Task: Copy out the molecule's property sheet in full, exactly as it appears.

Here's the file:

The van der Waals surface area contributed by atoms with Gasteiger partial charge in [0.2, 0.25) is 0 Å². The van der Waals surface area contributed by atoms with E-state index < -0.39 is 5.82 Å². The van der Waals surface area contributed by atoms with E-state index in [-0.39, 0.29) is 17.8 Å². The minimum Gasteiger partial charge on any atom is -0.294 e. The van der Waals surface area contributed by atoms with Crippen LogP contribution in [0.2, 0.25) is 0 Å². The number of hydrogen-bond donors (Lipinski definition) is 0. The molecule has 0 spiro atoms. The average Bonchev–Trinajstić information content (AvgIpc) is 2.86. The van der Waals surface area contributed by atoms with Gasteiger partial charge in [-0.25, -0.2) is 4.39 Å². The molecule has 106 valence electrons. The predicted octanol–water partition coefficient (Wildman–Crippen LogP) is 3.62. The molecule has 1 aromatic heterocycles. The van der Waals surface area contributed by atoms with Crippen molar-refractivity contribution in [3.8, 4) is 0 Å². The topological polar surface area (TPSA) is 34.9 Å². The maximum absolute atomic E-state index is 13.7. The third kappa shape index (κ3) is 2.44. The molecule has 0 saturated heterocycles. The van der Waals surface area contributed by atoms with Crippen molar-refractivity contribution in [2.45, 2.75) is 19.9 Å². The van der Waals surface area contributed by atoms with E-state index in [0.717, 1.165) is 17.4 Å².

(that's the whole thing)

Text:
The van der Waals surface area contributed by atoms with Gasteiger partial charge in [0.2, 0.25) is 0 Å². The van der Waals surface area contributed by atoms with E-state index < -0.39 is 5.82 Å². The van der Waals surface area contributed by atoms with E-state index in [-0.39, 0.29) is 17.8 Å². The minimum Gasteiger partial charge on any atom is -0.294 e. The van der Waals surface area contributed by atoms with Crippen LogP contribution in [0.2, 0.25) is 0 Å². The number of hydrogen-bond donors (Lipinski definition) is 0. The molecule has 0 spiro atoms. The average Bonchev–Trinajstić information content (AvgIpc) is 2.86. The van der Waals surface area contributed by atoms with Gasteiger partial charge in [-0.25, -0.2) is 4.39 Å². The molecule has 106 valence electrons. The predicted octanol–water partition coefficient (Wildman–Crippen LogP) is 3.62. The molecule has 1 aromatic heterocycles. The van der Waals surface area contributed by atoms with Crippen molar-refractivity contribution in [3.8, 4) is 0 Å². The topological polar surface area (TPSA) is 34.9 Å². The maximum absolute atomic E-state index is 13.7. The third kappa shape index (κ3) is 2.44. The molecule has 0 saturated heterocycles. The van der Waals surface area contributed by atoms with Crippen molar-refractivity contribution in [2.45, 2.75) is 19.9 Å². The van der Waals surface area contributed by atoms with E-state index in [0.717, 1.165) is 17.4 Å².